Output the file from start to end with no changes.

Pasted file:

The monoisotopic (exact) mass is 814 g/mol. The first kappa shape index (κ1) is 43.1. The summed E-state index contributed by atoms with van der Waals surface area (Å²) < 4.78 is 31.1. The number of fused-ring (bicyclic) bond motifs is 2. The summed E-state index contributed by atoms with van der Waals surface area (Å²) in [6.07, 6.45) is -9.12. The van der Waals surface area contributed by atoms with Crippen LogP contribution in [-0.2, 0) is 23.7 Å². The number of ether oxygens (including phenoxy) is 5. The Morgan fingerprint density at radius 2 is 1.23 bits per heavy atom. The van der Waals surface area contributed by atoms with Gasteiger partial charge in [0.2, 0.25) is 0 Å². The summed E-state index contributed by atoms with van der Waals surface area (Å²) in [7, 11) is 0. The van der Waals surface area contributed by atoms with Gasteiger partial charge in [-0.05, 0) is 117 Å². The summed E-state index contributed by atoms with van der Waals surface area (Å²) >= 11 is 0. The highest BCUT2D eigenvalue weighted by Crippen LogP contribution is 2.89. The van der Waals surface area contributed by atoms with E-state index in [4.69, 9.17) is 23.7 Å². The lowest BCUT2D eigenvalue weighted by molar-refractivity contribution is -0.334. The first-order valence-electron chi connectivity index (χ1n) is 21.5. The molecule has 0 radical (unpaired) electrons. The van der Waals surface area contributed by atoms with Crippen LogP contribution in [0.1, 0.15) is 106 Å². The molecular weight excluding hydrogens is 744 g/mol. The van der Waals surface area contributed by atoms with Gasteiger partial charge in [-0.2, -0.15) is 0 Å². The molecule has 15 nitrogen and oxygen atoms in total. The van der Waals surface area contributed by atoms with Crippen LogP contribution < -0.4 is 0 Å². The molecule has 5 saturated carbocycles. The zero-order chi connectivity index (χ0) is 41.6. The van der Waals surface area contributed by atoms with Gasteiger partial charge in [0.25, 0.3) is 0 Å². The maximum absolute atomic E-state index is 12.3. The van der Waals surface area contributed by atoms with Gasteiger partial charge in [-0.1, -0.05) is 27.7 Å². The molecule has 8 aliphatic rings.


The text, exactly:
The monoisotopic (exact) mass is 814 g/mol. The first kappa shape index (κ1) is 43.1. The summed E-state index contributed by atoms with van der Waals surface area (Å²) < 4.78 is 31.1. The number of fused-ring (bicyclic) bond motifs is 2. The summed E-state index contributed by atoms with van der Waals surface area (Å²) in [6.07, 6.45) is -9.12. The van der Waals surface area contributed by atoms with Crippen LogP contribution in [-0.2, 0) is 23.7 Å². The number of ether oxygens (including phenoxy) is 5. The Morgan fingerprint density at radius 2 is 1.23 bits per heavy atom. The van der Waals surface area contributed by atoms with Gasteiger partial charge in [0.2, 0.25) is 0 Å². The summed E-state index contributed by atoms with van der Waals surface area (Å²) in [7, 11) is 0. The van der Waals surface area contributed by atoms with Gasteiger partial charge in [-0.05, 0) is 117 Å². The summed E-state index contributed by atoms with van der Waals surface area (Å²) >= 11 is 0. The highest BCUT2D eigenvalue weighted by Crippen LogP contribution is 2.89. The van der Waals surface area contributed by atoms with E-state index in [4.69, 9.17) is 23.7 Å². The lowest BCUT2D eigenvalue weighted by molar-refractivity contribution is -0.334. The first-order valence-electron chi connectivity index (χ1n) is 21.5. The molecule has 0 radical (unpaired) electrons. The van der Waals surface area contributed by atoms with Crippen LogP contribution in [0.1, 0.15) is 106 Å². The molecular weight excluding hydrogens is 744 g/mol. The van der Waals surface area contributed by atoms with Gasteiger partial charge in [-0.2, -0.15) is 0 Å². The molecule has 15 nitrogen and oxygen atoms in total. The van der Waals surface area contributed by atoms with Crippen LogP contribution < -0.4 is 0 Å². The molecule has 5 saturated carbocycles. The zero-order chi connectivity index (χ0) is 41.6. The van der Waals surface area contributed by atoms with Gasteiger partial charge in [0.25, 0.3) is 0 Å². The maximum absolute atomic E-state index is 12.3. The van der Waals surface area contributed by atoms with Gasteiger partial charge in [-0.1, -0.05) is 27.7 Å². The molecule has 8 aliphatic rings.